In the case of ‘Kiritikant D. Vadodaria v. State of Gujrat (1996)’, a father filed an application claiming maintenance from his son who was earning well at that time, but the son contested the application by contending that his father have another 5 sons from his second wife, and his father has also sufficient means and assets, and therefore, he was not liable to pay maintenance to his father.
The Magistrate evaluate the evidence and found that the contentions of the son right and the father and his another five sons were earning well and, father is able to take care of about his expenses himself, and the main dispute between him and his father was related to distribution of properties. Therefore, the magistrate dismissed the petition. However, in revisional court, a settlement arrived between his father and him.
Subsequently, another application was filed by father along with his second wife, who was step mother of the son, claiming maintenance, by contending that the appellant(son) was brought up and educated by them and was drawing a handsome salary as the Manager of the Bank and since they are not possessed of sufficient means to maintain themselves and that their 3 sons from Second wife have meager income from their small business and the 2 youngest sons had recently completed their studies but were unemployed and. therefore, the appellant was liable for their maintenance.
Again, the son maintained that his father and step brothers have sufficient means and they were doing well to take care of their expenses. He also took plea that the maintenance petition against him had been filed only to harass the appellant.
The Magistrate found that the father of the appellant, had agreed to receive a sum of Rs.3,250/- in full and final settlement of his future maintenance allowance in revisional court arising out of the earlier maintenance petition and that he having sufficient means to support himself was not entitled for any maintenance allowance from the appellant.
However, the trial Magistrate took the view about step mother that inspite of being a step-mother of the appellant, she had right to claim maintenance from the appellant and awarded a sum of Rs. 400/- per month as maintenance allowance to her from the date of the petition. The order has been upheld by the learned City Session Judge and the High Court. Against these views, the son filed an appeal to Supreme Court.
Case before the Supreme Court
A question arose before the court for consideration of this Court was whether the expression “mother” used in clause (d) of sub- section (1) of Section 125 of the Criminal Procedure Code, 1973 (in short the Code), includes “step-mother”.
Provision of Section 125 of CrPC
“125. Order for maintenance of wives, children and parents,- (1) If any person having sufficient means neglects or refuses to maintain-
(d) his father or mother, unable to maintain himself or herself,
a magistrate of the first class may, upon proof of such neglect or refusal, order such person to make a monthly allowance for the maintains of his wife or such child, father or mother, at such monthly rate not exceeding five hundred rupees in the whole, as such Magistrate thinks fit, and to pay the same to such person as the Magistrate may from time to time direct.”
The Analysis of Supreme Court
The Supreme Court considered the question as follows-
- According to the Law of the Land with regard to maintenance, there is an obligation of the husband to maintain his wife which does not arise by reason of any contract – express or implied – but cut of jural relationship of husband and wife consequent to the performance of marriage.
Such an obligation of the husband to maintain his wife arises irrespective of the fact whether he has or has no property, as it is considered an imperative duty and a solemn obligation of the husband to maintain his wife. The husband cannot be heard saying that he is unable to maintain due to financial constraints so long as he is capable of earning.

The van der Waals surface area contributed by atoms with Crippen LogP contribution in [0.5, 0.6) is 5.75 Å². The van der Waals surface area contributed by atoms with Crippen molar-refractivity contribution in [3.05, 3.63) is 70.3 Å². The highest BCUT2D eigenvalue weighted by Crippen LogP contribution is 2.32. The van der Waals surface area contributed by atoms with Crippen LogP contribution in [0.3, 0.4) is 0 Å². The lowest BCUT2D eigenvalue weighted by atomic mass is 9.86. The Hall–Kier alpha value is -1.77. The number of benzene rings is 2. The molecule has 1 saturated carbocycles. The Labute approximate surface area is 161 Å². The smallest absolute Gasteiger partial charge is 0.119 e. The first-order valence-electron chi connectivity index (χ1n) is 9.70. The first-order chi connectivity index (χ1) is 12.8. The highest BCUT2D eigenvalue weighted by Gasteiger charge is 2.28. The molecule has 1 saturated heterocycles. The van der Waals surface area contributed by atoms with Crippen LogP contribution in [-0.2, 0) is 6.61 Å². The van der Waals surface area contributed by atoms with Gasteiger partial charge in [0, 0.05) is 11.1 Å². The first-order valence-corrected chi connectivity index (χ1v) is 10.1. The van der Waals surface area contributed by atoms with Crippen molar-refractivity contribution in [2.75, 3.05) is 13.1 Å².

- Similarly, It is obligatory on the part of son to maintain his aged father and mother by reason of personal obligation. Under the old Hindu Law. this obligation was imposed on the son alone, but now the present day Hindu Law extends this obligation both on sons and daughters.
- Under the present Law, as said earlier, both son and daughter are liable to maintain aged or infirm parents including childless step- mother, when the later is unable to maintain herself. It is well settled that such has to maintain his mother irrespective of the fact whether he inherits any property or not from his father, as on the basis of the relationship alone he owns a duty and an obligation, legal and moral. to maintain his mother who has given birth to him.
- Further, according to Section 20 of the Hindu Adoptions and Maintenance Act, 1956, a Hindu is under legal obligation to maintain his wife, minor sons, unmarried daughters and aged or infirm parents. The obligation to maintain them is personal, legal and absolute in character and arises from the very existence of the relationship between the parties.
- But the question before us is whether a step-mother can claim maintenance from the step-son under section 125 of the code includes within its fold the step-mother also as one of the persons to claim maintenance from her step-son.
- The expressions “mother” and “step-mother” have not been defined either in the Code or in the General Clauses Act. These expressions have also not been defined by the Hindu Law or the Hindu Adoptions and Maintenance Act, 1956 or by any other Law.
As stated earlier all that the explanation attached to Section 20 of the Hindu Adoptions and Maintenance Act, 1956 provides is that the Expression “parent” includes a childless step-mother.
- BLACK’S LAW DICTIONARY, 5th Edition, at page 913, has given the meaning of “mother” as a woman who has borne a child, a female parent. Further, at page 1268, the meaning of “step- mother” is stated to mean the wife of one’s father by virtue of a marriage subsequent to that of which the person spoken of is the offspring.
- Similarly, in THE SHORTER OXFORD ENGLISH DICTIONARY, volume II, at page 1360, the meaning of the word “mother” is given as a woman who has given birth to a child or a female parent, and at page 12122, expression “step-mother” has been assigned the meaning as the wife of one’s father by a subsequent marriage.